Friday, December 14, 2012

A Problem with Witnesses

Well, Dear Reader, I have had a criminal defence case recently jump into my lap that is giving me a bit of a headache.

Without going into too many details, the defendant is charged with a number of counts of unlawful sexual connection, as well as abduction, in regards to an incident late one night at a party.

Clearly, his account of what occurred at the party differs significantly from hers - she has laid a complaint.

This is where I come in...

Now this isn't the first rape case I have done some investigative work on, but it is a first in another, crucial, way:

Rather than being tasked with locating and interviewing typical defence witnesses (ie ones other than those already identified by the prosecution) I have a situation where the only witnesses are the prosecution witnesses. Pretty much everyone who was at the party has been interviewed by the Police - it wasn't much of a party - and the ones not interviewed were foreign travellers who had already departed before the complaint was made.

So as far as the scene of the alleged crime goes, there are no other potential witnesses to identify.

And this is the source of my woes as, my instructing lawyer tells me, they (and by extension, I) cannot contact or speak with prosecution witnesses without the explicit prior consent of the Police. Who are unlikely to provide it.

This is somewhat perplexing and somewhat contrary to the accused's right to a defence. Even Pedro, the retired detective, cannot see a basis for this.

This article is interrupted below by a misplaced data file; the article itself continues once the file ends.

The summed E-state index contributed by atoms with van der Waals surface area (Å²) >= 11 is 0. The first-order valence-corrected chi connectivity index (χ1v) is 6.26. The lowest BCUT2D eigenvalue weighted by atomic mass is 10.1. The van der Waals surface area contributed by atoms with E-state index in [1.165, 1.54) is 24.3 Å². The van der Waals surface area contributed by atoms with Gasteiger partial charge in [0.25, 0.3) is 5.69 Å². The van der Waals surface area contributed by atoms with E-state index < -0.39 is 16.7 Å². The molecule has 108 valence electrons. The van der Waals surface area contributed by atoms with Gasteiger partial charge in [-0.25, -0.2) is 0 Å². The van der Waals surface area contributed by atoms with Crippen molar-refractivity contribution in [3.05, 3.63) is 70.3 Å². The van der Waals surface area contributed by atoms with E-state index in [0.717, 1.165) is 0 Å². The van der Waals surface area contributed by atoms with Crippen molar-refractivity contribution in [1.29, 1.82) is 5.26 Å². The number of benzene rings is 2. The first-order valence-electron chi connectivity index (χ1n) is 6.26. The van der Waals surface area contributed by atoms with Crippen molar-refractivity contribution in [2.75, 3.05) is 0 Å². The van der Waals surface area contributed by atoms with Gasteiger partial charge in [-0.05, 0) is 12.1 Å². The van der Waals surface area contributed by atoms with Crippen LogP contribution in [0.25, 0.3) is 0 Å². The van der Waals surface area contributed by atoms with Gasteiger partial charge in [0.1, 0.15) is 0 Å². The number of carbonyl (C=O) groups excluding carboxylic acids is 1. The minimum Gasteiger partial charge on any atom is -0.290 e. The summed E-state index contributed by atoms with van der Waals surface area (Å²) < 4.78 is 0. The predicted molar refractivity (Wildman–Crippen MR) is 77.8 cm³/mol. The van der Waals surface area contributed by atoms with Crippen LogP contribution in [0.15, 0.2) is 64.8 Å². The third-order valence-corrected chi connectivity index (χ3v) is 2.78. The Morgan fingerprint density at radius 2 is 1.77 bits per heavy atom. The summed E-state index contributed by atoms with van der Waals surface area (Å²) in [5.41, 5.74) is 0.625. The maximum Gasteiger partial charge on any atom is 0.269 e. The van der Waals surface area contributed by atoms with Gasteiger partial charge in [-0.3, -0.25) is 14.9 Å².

While the Police might not like any investigation made by the defence, there seems nothing in law prohibiting it - as long as it cannot be said to be perverting the course of justice by way of seeking to induce or coerce the witness to change their testimony etc.

Witness tampering is a serious offence!

In other jurisdictions, particularly those with a similar legal basis, the ability for the defence to interview prosecution witnesses (and vice-versa) is the norm. I can't see how that should differ here.

Anyway, I think I may have found a loophole. Supposedly this no-contact prohibition really only comes into effect once the prosecution formally issues its list of witnesses. So, until then, those witnesses remain potential witnesses for the prosecution and there should be no issue in contacting them and obtaining statements from them, right?

Before I put this to the test I'm going to make some further enquiries as I don't want to find out I was wrong the hard way.

I'm too pretty for jail!